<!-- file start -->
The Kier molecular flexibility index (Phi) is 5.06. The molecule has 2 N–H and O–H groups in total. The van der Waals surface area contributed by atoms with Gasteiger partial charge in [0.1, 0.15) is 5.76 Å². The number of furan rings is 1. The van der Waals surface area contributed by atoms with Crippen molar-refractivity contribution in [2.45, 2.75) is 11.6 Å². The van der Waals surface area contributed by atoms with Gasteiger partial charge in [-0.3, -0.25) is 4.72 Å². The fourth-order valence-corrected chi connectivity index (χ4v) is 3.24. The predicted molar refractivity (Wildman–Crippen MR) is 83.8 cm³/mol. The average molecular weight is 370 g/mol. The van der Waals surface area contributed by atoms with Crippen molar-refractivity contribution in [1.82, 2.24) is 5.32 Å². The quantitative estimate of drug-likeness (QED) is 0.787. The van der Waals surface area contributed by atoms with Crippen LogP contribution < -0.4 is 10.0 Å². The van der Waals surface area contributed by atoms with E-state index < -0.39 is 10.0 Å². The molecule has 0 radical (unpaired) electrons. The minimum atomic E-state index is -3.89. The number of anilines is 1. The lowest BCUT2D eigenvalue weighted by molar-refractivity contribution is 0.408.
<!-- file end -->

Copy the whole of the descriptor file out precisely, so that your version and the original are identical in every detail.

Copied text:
The Kier molecular flexibility index (Phi) is 5.06. The molecule has 2 N–H and O–H groups in total. The van der Waals surface area contributed by atoms with Gasteiger partial charge in [0.1, 0.15) is 5.76 Å². The number of furan rings is 1. The van der Waals surface area contributed by atoms with Crippen molar-refractivity contribution in [2.45, 2.75) is 11.6 Å². The van der Waals surface area contributed by atoms with Gasteiger partial charge in [-0.3, -0.25) is 4.72 Å². The fourth-order valence-corrected chi connectivity index (χ4v) is 3.24. The predicted molar refractivity (Wildman–Crippen MR) is 83.8 cm³/mol. The average molecular weight is 370 g/mol. The van der Waals surface area contributed by atoms with Crippen molar-refractivity contribution in [1.82, 2.24) is 5.32 Å². The quantitative estimate of drug-likeness (QED) is 0.787. The van der Waals surface area contributed by atoms with Crippen LogP contribution < -0.4 is 10.0 Å². The van der Waals surface area contributed by atoms with E-state index < -0.39 is 10.0 Å². The molecule has 0 radical (unpaired) electrons. The minimum atomic E-state index is -3.89. The number of anilines is 1. The lowest BCUT2D eigenvalue weighted by molar-refractivity contribution is 0.408.